If you’ve some good information that you’ll be camping in the rain and struggle to get a fire going, I know you’re wondering whether you can use a camping stove inside a tent.
Yes, you can use a camping stove in a tent, but I wouldn’t advise. Cooking inside a tent is risky but sometimes essential, so you must take the necessary precautions and always follow the proper safety precautions.
I love taking the big mountaineering traverses and alpinism trips, so cooking in a tent is necessary. I’ve done it many times, including “baking” a cake in my Dutch oven.
It’s risky, and at one point, I learned the hard way after burning my tent down alongside everything inside.
The good thing is you don’t have to repeat the same mistakes I did. In the guide below, I’ll share everything you should know about cooking in a tent, the risks involved, and how to minimize them.
Why Cook Inside a Camping Tent?
Most campers prefer cooking inside their tents if the weather outside is unfavorable.
Strong winds and rainfall will hamper your efforts to create fire on the outside, so making one inside your tent makes perfect sense.
We used to do a lot of winter mountaineering, and it never occurred to us that we could cook anywhere apart from inside our tents.
See, by the time we finished pitching our tents, it was already dark, or at least close, and usually no point staying outside in the biting cold.
The substantial winds also made the conditions less favorable, and it made sense to get into our cozy tents and cook from there.
Of course, there’re other personal reasons why campers would want to bring wood burning stove inside, but the weather conditions are, in my opinion, the biggest element.
4 Dangers of Using a Camping Stove in a Tent
Using tent stoves in a tent comes with challenges every camper should be aware of.
Here’re the four prominent hazards;
· Carbon Monoxide Poisoning
Carbon monoxide poisoning is the biggest hazard of using a camping stove in a tent. Cooking anything inside a camping tent will likely produce much more carbon monoxide.
Carbon monoxide (CO) isn’t to be confused with carbon dioxide (CO2)
CO is a lethal by-product of incomplete fuel combustion and is usually produced to an extent by tent stoves.
The gas has a high affinity for your blood cell hemoglobin, so it binds with them instead of oxygen. And with no oxygen in the blood, there’s no brain activity, which results in rapid loss of consciousness and ultimately death.
The effects are even more severe when you pack several people in a tent and zip it up. It means there’s a reduced oxygen level.
And if you’re mountaineering above sea level, it means that the oxygen levels are already reduced.
The worst part with CO poisoning is that the gas is odorless and has no symptoms. Or rather, the CO poisoning symptoms are similar to dehydration/hunger that many campers usually deal with when camping.
· Setting your Tent on Fire
Inhaling the toxic carbon monoxide isn’t the only threat to having a fire in your personal space.
You also need to be more worried about fire danger.
Consider how flammable your tent’s fabric is, and whether tripping over acanister, will result to a tent fire.
It may sound far-fetched, but a tent catching fire is more likely than you think.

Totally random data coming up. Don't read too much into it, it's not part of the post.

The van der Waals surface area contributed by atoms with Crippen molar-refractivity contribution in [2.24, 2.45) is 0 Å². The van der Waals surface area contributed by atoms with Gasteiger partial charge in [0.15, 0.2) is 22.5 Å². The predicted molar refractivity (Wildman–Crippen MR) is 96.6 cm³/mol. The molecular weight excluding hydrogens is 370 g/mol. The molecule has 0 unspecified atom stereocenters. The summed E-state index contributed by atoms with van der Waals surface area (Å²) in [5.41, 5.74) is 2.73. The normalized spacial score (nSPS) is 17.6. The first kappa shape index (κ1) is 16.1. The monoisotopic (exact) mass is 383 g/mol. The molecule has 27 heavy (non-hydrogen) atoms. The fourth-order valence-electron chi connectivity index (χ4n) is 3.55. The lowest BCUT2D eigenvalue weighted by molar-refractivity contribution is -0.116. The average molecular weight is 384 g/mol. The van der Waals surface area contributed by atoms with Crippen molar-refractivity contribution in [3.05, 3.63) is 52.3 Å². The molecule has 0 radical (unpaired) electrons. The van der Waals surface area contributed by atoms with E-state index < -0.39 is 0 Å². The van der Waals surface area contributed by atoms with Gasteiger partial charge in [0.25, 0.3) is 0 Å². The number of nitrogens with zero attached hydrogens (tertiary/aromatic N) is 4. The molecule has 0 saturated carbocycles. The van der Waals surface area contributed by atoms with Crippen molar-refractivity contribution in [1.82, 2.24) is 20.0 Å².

I once had a problem connecting my canister fuel and the ring cooker and wasn’t aware. There was a leak, which ignited the flames up to 2 feet high.
Fortunately, it was on a hot day, and I was cooking outside. Now, if I was inside my porch or under the vestibule, there’s a likelihood that it would have caught fire.
I understand some tent materials, especially those waterproofed with polyurethane, are treated with stove flame-retardant materials.
Even then, they usually have a plasticky element, which can easily melt off when exposed to heat.
· Severe Burns
I’m usually not concerned with carbon because venting can take care of that.
However, burning myself is usually the biggest threat in my books.
I’m a bit clumsy and always find myself knocking things over, especially in limited spaces.
In a small, enclosed space such as a tent, it would be easy for me to knock my stove over, spilling and scalding my skin with boiling water or broth.
Also, camping stoves can tip over, scalding you and starting a fire depending on the ground level.
· Food Odors can Attract Animals.
Assuming you’re camping in a bear country, you should practice bear control everywhere.
I usually follow the rule of not cooking where I sleep for protection.
The odds are usually in my favor with the bears with a Glock 20, but when I cook outside my tent, I can sleep better knowing the dominant smell is hiker funk and not meatballs!
Cooking outside your tent means you won’t have a bear, raccoons, or other animals coming around sniffing while you’re sleeping.
Wood Stoves for Cooking in a Tent
If you feel the camp stoves aren’t your thing, you could consider the wood stoves.
Tents with wood-burning stoves aren’t new, and I’d imagine Mongols have been using them for a while now.
A wood stove is far from dangerous, so you need to know the basics of operating one.
I’ve used a couple of them, and I especially love those with chimney flues or chutes that help eliminate the toxic gases while keeping your tent cozy.
Wood stoves are awesome at keeping your tent warm and the chill out of the air.